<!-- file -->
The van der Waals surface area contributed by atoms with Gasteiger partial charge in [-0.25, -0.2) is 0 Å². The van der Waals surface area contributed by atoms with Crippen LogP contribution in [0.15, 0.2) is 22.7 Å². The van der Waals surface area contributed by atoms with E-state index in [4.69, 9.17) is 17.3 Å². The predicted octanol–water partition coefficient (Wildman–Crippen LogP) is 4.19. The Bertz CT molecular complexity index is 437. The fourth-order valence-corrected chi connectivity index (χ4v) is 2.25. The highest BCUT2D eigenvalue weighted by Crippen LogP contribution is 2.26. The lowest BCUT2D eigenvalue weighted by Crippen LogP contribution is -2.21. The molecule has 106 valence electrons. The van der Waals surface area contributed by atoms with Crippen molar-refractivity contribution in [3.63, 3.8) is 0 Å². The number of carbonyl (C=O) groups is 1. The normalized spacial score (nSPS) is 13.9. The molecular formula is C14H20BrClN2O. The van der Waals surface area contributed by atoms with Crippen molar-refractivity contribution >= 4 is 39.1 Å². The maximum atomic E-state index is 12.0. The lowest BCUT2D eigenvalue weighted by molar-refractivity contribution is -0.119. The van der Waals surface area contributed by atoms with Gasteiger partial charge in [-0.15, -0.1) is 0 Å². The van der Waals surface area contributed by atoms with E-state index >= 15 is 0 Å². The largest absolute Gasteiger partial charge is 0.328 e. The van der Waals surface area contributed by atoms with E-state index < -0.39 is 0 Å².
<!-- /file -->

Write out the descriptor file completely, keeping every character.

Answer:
The van der Waals surface area contributed by atoms with Gasteiger partial charge in [-0.25, -0.2) is 0 Å². The van der Waals surface area contributed by atoms with Crippen LogP contribution in [0.15, 0.2) is 22.7 Å². The van der Waals surface area contributed by atoms with E-state index in [4.69, 9.17) is 17.3 Å². The predicted octanol–water partition coefficient (Wildman–Crippen LogP) is 4.19. The Bertz CT molecular complexity index is 437. The fourth-order valence-corrected chi connectivity index (χ4v) is 2.25. The highest BCUT2D eigenvalue weighted by Crippen LogP contribution is 2.26. The lowest BCUT2D eigenvalue weighted by Crippen LogP contribution is -2.21. The molecule has 106 valence electrons. The van der Waals surface area contributed by atoms with Crippen molar-refractivity contribution in [3.63, 3.8) is 0 Å². The number of carbonyl (C=O) groups is 1. The normalized spacial score (nSPS) is 13.9. The molecular formula is C14H20BrClN2O. The van der Waals surface area contributed by atoms with Crippen molar-refractivity contribution >= 4 is 39.1 Å². The maximum atomic E-state index is 12.0. The lowest BCUT2D eigenvalue weighted by molar-refractivity contribution is -0.119. The van der Waals surface area contributed by atoms with Gasteiger partial charge in [-0.15, -0.1) is 0 Å². The van der Waals surface area contributed by atoms with E-state index >= 15 is 0 Å². The largest absolute Gasteiger partial charge is 0.328 e. The van der Waals surface area contributed by atoms with E-state index < -0.39 is 0 Å².